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9 common questions asked about the cloud


Many organizations are moving to the cloud to house data, infrastructure and applications with many benefits, including cost savings and increased security. Unfortunately, many businesses do not know exactly what the cloud is, what a migration entails and the level of efficiencies that can be realized. To help provide more insight into the cloud, we compiled nine common questions and answers to help you determine if the cloud solution is right for your business.    

What exactly is the cloud?

Almost everyone has heard of the cloud at this point, but many do not know exactly what the solution accomplishes and provides. The cloud replaces some or all of your hardware, facilities and software licensing with an outsourced provider, reducing your burden to house and maintain them on premises. The cloud becomes a utility to the business, and can be scaled for as much or as little as you need; you pay only for what you use.

Why should I consider a move to the cloud?

As the cloud has matured, it has become a more cost-effective alternative to a traditional technology deployment. Typical on-premise technology platforms require a significant capital expenditure to build out solid facilities and purchase hardware and licensing. In addition, it is expensive to hire all of the skill sets needed to run information technology (IT) infrastructure, and with the cloud, necessary and costly backup and redundancy are inherently enabled.

Are there different types of clouds?

Many businesses may not realize that there are three cloud options with different levels of security and functionality. With the public cloud, your facilities, equipment and software are all provided by the cloud; with the public option, you just need a Web browser and an Internet connection. In a private cloud environment, you own some (or all) of the dedicated equipment, so you can build out tailored, hosted environments. Finally, the hybrid cloud is a customized integration of on-premise, private and public cloud solutions.

Should I be concerned about the security of my data in the cloud?

The cloud is generally a safe alternative to on-premise technology, but it is always a good idea to perform due diligence on potential cloud providers. In addition, some cloud providers may be more enticing targets for hackers. However, economies of scale allow many cloud providers to implement security measures that private businesses may not be able to afford.

How reliable is the cloud?

Once again, it is a good idea to perform due diligence on potential cloud providers to collect reliability information. Good cloud providers have disaster recovery, redundancy and backup mechanisms and processes in place. The same economies of scale with security allow many cloud providers to implement redundancy measures that most businesses cannot afford.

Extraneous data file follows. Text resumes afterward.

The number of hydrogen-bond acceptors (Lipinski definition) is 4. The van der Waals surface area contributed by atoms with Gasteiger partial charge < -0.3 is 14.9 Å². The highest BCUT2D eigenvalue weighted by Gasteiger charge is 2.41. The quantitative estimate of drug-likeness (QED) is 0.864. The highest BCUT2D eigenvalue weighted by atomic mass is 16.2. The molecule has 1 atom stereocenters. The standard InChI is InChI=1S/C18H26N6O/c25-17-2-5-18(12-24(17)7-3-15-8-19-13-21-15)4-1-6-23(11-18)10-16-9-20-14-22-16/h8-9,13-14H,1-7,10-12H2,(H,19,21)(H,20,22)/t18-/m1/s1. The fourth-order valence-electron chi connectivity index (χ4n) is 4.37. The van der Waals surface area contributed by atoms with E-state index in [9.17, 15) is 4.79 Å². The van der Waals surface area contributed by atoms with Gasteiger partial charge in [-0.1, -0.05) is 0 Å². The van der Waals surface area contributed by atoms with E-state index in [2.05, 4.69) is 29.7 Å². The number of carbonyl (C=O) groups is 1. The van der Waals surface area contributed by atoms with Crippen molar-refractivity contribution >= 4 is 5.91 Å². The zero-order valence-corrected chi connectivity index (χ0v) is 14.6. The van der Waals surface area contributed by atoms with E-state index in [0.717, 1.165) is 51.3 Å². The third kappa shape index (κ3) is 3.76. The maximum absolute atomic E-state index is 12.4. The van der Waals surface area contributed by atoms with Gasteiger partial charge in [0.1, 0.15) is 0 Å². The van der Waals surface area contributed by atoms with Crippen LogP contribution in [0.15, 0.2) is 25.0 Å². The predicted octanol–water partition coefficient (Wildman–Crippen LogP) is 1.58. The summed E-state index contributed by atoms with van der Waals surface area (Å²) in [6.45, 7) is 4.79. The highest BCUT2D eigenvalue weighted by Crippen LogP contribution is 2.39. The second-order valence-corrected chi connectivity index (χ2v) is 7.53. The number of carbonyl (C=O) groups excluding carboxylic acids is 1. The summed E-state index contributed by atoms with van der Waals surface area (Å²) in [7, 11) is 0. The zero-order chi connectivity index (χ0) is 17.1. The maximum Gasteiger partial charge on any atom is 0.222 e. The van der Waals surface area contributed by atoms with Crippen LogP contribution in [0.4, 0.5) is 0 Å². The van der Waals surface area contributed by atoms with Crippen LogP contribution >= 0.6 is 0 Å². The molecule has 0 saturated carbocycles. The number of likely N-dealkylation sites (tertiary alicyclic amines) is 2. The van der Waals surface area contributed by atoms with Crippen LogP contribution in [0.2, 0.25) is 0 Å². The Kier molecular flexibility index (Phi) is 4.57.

Will I save money using the cloud?

Typically, companies save money when moving to the cloud, as they pay for properly-utilized equipment instead of underutilized equipment. You pay for only what you use, instead of a depreciating investment over a number of years. In addition, technology transitions from a capital expense to an operating expense, and you do not need to procure extensive facilities or have to hire or consult necessary technical competencies.

Do I still need an IT department with the cloud?

Your organization will still need internal IT resources, although analyst capabilities often become more necessary than technical capabilities. Most importantly, you still require the technology and support to connect to the cloud (the Internet). Furthermore, work must also be done to integrate different cloud structures, and you will likely continue to have some on-premise technologies in addition to the outsourced cloud technologies.

How do I pick a good cloud provider?

To ensure you choose the right provider, you must ask questions, get references and do your due diligence. You must understand the technologies utilized and how they are architected, the backup and recovery mechanisms which are in place and the provider’s availability assurances (service level availability). You also must know how support works and what guarantees are given, as well as the level of audits performed against your provider. Finally, always closely review the contract to know your provider’s responsibilities and the services you will receive.

How do I get started with the cloud?

To understand whether your data and applications are a good fit for the cloud, an assessment from a trusted advisor can help identify which cloud constructs make the most sense for your technical needs. The assessment can also help you understand how the solution is being used in your industry and identify a logical order of events for transitioning to the cloud.

The cloud can bring many benefits to your company, but you must understand how your needs align with cloud capabilities and available platforms. More importantly, as the popularity of the cloud rises, so does the amount of provider options, some more reputable than others. However, bringing the right provider, security and recovery options, and IT resources together can help make your journey to the cloud smooth with greater efficiencies and cost savings.

Lee Voigt is a principal and the national cloud computing leader for RSM LLP located in Des Moines, Iowa. Lee directs RSM’s private cloud (hosting) practice and has also directed application development and enterprise content management practices during his 20 year tenure with the firm. Lee routinely advises executives and information technology leaders on how their organizations can effectively and safely leverage the cloud. Lee can be reached at 515.558.6600 or via e-mail at lee.voigt@rsmus.com.


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